Iatrogenic tracheobronchial ruptures are seldom but severe complications after intubation or bronchoscopy. Therefore, we evaluated the reasons, the subsequent therapy and the outcome of patients with tracheal rupture, who were admitted to our hospital. In a retrospective study we examined 19 patients (15 women, four men; 43-87 years) treated for acute tracheobronchial lesions. Eleven (58%) patients had a tracheobronchial rupture by single-lumen tube, four (21%) by double-lumen tube and two patients (10%) by tracheal cannula. A total of 47% of whom were carried out under emergency conditions. Two patients had a rupture due to a stiff bronchoscopy. Mean symptoms were mediastinal and subcutaneous emphysema. Two emergency collar incisions had been done. The localization of ruptures was in all cases in the paries membranaceus, length: 1-7 cm (mean: 4.8 cm). The interval between the onset of symptoms and the diagnose differed widely (up to 72 h), nine (47%) diagnoses were made during intubation/bronchoscopy. One patient, with a small tear (1 cm) was treated conservatively with fibrin-glue. The other 18 patients had surgical repair through a thoracotomy. The postoperative mortality was determined with 42%, which was not dependent on the rupture but basically by the underlying diseases requiring intubation. Iatrogenic tracheal rupture is a dangerous complication with potentially high postoperative mortality, mostly influenced by the underlying disease. Early surgical repair must be the preferred treatment.
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              Bronchial rupture with a left-sided polyvinylchloride double-lumen tube.

              Bronchial rupture after intubation with a double-lumen endobronchial tube has been infrequently reported. Overinflation of the bronchial cuff was speculated to be a frequent cause of the bronchial damage. We report the case of a 78-year-old woman with non-small cell carcinoma of the right upper lobe. Her trachea and left main-stem bronchus were intubated with a left-sided polyvinylchloride (PVC) double-lumen endobronchial tube (Broncho-Cath(R) 37 Fr, Mallinckrodth Medical, Athlone, Ireland). She underwent an uneventful right upper lobectomy. At the end of the resection, the surgeons noticed the herniating cuff from the ruptured left main-stem bronchus. Laceration was repaired. Subsequent course of the patient was uneventful: she developed neither bronchial leak nor mediastinitis. Ten days later the patients was discharged home in a satisfactory condition. Factors that seem to increase the risk of injury by a double-lumen tube are discussed.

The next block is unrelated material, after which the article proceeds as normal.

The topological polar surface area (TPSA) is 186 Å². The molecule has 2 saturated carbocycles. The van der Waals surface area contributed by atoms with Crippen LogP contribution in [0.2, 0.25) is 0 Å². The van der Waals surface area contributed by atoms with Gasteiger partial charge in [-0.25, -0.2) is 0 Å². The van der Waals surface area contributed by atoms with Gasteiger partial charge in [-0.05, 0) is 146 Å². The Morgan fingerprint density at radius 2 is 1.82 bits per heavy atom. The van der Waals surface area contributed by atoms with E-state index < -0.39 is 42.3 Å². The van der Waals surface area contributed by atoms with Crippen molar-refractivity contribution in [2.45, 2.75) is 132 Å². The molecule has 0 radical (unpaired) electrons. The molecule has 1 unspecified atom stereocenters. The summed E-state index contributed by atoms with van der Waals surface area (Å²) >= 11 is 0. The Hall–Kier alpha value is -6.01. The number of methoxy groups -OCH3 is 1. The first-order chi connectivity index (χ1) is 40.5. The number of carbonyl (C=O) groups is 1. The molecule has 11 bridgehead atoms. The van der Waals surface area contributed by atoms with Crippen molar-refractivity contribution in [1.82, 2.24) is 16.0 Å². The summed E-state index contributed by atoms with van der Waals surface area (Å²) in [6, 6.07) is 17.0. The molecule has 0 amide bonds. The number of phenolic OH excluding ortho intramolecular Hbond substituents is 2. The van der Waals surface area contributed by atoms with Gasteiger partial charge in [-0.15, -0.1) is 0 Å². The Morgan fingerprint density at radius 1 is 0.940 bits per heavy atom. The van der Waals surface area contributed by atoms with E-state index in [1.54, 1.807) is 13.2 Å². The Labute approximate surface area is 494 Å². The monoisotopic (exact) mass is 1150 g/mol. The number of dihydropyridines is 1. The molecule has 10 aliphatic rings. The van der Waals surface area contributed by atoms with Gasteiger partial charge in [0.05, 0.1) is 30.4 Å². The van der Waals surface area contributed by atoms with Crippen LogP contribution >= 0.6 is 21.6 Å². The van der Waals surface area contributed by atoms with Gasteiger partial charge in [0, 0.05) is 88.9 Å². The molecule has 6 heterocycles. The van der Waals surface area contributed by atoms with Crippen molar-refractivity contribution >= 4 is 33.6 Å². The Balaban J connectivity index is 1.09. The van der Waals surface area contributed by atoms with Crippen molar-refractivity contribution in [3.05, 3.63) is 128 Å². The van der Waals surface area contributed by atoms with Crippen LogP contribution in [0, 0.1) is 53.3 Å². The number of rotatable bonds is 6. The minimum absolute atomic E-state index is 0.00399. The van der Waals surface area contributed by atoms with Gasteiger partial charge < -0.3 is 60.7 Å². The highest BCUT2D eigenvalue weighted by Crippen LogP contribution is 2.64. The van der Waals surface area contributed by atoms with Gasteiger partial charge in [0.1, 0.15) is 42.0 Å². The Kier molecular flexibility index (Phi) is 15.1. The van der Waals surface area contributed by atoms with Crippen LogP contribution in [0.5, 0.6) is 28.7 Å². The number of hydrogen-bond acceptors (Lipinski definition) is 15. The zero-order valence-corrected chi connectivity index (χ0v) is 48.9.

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                Author and article information

                Journal
                Korean J Anesthesiol
                KJAE
                Korean Journal of Anesthesiology
                The Korean Society of Anesthesiologists
                2005-6419
                2005-7563
                December 2010
                31 December 2010
                : 59
                : Suppl
                : S21-S25
                Affiliations
                [1 ]Department of Anesthesiology and Pain Medicine, Kangnam Sacred Heart Hospital, Hallym University College of Medicine, Seoul, Korea.
                [2 ]Department of Thoracic and Cardiovascular Surgery, Kangnam Sacred Heart Hospital, Hallym University College of Medicine, Seoul, Korea.
                Author notes
                Corresponding author: Mi Hwa Chung, M.D., Department of Anesthesiology and Pain Medicine, Kangnam Sacred Heart Hospital, Hallym University College of Medicine, 948-1, Daerim 1-dong, Yeongdeungpo-gu, Seoul 150-071, Korea. Tel: 82-2-829-5226, Fax: 82-2-845-1571, mhchung20@ 123456hallym.or.kr
                Article
                10.4097/kjae.2010.59.S.S21
                3030039
                21286443
                5e900e27-15be-468d-9c9b-632793610cb4
                Copyright © The Korean Society of Anesthesiologists, 2010

                This is an open-access article distributed under the terms of the Creative Commons Attribution Non-Commercial License ( http://creativecommons.org/licenses/by-nc/3.0/), which permits unrestricted non-commercial use, distribution, and reproduction in any medium, provided the original work is properly cited.

                Categories
                Case Report

                Anesthesiology & Pain management
                bronchial rupture,intubation,double lumen endobronchial tube,complication